Can any lawyers out there explain the necessary strategy for getting Vulcan Society to the Supreme Court?

🔊 Listen RSS

In my column yesterday night on the Bush Administration’s belated triumph over Disparate Impact in the Fire Department of New York, the ironies were so rich that I didn’t have room to analyze the legal reasoning of Judge Nicholas G. Garaufis’s opinion in Vulcan Society v. FDNY. Fortunately, a reader has done it for me, so we’ll do a tag-team in-depth analysis of this important and stupid decision. (As an intro, please read my column first. By the way, you can take the tests for yourself here.)

Yesterday, I got a copy of a recent decision in the Eastern District of New York about another fireman discrimination lawsuit, this about the city of New York, which is rather larger and more significant than the one in New Haven. I read it and learned that (i) Ricci means nothing and (ii) the 4/5 test is dead—replaced by a simple test for statistical significance. Under the new test, any statistically significant difference between white and minority scores is prima facie evidence of discrimination.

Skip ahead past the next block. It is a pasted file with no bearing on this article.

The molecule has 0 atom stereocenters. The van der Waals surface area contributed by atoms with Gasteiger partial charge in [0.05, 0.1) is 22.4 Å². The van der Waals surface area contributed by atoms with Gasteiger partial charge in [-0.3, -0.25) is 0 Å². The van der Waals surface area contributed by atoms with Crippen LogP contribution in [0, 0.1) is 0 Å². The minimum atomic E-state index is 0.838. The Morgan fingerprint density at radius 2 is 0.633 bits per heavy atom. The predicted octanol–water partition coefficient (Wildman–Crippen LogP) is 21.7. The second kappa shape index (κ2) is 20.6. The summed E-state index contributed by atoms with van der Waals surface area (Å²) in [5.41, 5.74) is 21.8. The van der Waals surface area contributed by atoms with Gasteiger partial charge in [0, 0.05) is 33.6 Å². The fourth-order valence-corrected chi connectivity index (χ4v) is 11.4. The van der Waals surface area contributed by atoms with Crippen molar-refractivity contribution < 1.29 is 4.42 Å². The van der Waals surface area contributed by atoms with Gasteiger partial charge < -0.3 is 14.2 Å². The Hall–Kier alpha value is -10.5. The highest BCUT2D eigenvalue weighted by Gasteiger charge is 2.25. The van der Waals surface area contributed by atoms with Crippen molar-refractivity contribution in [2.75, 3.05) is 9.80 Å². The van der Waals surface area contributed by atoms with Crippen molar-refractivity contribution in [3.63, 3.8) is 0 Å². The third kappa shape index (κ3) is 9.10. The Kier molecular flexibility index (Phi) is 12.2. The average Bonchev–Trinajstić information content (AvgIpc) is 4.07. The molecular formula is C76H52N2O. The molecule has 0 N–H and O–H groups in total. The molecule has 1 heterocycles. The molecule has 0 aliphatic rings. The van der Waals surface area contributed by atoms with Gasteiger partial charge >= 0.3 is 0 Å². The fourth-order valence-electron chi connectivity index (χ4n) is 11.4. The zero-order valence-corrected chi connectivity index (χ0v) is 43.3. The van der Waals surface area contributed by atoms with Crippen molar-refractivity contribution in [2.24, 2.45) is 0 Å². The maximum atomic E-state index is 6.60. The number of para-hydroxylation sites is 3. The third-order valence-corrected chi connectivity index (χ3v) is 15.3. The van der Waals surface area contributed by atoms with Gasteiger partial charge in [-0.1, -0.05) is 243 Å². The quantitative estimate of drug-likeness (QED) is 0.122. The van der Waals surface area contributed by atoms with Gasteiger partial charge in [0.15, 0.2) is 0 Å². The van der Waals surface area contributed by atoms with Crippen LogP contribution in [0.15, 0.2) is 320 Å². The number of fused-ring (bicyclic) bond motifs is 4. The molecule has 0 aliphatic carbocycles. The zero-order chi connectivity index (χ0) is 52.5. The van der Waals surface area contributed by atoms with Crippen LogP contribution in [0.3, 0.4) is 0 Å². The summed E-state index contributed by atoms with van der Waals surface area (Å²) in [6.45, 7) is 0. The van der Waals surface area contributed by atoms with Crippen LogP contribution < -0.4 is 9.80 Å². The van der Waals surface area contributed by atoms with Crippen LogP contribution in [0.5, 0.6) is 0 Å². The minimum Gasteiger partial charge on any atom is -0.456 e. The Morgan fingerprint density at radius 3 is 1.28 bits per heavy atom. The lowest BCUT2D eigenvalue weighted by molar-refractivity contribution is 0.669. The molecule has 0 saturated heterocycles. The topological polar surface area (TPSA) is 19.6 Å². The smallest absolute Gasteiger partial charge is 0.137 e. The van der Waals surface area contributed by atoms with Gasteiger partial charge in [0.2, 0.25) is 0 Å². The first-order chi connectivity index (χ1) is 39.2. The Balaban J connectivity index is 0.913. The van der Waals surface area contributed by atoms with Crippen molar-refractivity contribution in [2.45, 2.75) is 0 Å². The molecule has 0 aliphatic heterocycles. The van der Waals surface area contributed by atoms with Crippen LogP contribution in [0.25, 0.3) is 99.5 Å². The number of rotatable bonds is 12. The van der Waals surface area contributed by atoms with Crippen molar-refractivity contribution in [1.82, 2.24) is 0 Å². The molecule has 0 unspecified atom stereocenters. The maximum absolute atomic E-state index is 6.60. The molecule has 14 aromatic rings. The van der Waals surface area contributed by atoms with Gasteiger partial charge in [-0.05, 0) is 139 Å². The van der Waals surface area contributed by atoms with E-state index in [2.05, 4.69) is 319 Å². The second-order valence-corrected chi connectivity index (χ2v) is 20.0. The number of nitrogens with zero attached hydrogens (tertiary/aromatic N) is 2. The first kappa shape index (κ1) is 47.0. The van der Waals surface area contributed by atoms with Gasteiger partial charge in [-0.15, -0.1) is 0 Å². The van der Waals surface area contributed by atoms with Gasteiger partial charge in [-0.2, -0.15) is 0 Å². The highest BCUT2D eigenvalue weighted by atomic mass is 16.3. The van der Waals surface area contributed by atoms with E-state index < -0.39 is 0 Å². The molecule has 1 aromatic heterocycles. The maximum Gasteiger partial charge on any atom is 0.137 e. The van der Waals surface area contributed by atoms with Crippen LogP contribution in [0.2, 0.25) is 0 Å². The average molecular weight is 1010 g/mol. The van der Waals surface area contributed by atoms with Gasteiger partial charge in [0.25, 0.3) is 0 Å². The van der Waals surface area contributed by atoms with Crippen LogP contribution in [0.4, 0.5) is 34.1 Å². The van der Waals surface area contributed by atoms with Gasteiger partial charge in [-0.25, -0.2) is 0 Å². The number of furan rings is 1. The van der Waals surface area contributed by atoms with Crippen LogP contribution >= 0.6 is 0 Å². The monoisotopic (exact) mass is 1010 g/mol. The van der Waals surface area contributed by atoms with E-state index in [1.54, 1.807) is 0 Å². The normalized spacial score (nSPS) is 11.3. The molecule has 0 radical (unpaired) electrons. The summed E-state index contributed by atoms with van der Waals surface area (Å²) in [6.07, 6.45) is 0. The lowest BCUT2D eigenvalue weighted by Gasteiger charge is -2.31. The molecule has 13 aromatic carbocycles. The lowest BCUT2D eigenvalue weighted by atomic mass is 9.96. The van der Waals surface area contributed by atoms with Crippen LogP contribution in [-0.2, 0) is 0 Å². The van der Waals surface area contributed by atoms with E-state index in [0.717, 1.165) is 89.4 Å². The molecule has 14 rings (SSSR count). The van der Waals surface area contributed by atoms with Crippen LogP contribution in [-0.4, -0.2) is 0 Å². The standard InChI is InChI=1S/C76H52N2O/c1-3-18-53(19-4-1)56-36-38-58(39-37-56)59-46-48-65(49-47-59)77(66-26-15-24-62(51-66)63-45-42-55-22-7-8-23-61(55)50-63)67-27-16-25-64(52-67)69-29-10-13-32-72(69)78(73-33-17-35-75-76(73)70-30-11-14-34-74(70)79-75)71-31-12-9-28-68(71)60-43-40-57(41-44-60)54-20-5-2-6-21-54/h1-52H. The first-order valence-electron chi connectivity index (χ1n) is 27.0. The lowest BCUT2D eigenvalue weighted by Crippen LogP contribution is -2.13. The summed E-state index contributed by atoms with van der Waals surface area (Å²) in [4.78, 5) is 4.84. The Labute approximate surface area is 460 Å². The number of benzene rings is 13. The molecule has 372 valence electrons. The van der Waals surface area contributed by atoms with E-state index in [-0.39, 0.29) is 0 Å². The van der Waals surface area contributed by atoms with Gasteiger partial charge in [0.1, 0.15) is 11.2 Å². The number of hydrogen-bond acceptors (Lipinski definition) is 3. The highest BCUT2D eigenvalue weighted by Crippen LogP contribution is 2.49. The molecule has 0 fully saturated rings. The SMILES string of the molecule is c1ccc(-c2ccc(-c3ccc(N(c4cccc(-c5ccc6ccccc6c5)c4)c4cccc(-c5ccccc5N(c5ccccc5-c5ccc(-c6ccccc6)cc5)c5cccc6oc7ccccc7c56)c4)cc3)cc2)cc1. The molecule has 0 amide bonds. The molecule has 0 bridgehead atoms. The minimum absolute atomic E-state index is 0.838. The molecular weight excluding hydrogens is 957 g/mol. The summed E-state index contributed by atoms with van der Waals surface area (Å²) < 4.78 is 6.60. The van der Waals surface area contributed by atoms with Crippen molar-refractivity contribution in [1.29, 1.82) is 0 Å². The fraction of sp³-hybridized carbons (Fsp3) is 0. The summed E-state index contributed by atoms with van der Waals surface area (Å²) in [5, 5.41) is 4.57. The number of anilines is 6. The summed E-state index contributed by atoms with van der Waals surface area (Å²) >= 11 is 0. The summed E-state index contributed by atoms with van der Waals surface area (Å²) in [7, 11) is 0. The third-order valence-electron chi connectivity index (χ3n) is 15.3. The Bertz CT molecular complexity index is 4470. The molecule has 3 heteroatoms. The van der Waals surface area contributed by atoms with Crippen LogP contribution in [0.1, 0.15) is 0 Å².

The judge’s decision is both insanely important and insane. He is saying that the Equal Employment Opportunity Commission’s Four-Fifth’s Rule isn’t tough enough at sniffing out Disparate Impact. Instead, any “statistically significant” difference in passing rates between racial groups should shift the burden of proof in the case to the employer and make the employer meet the strict “business necessity” burden.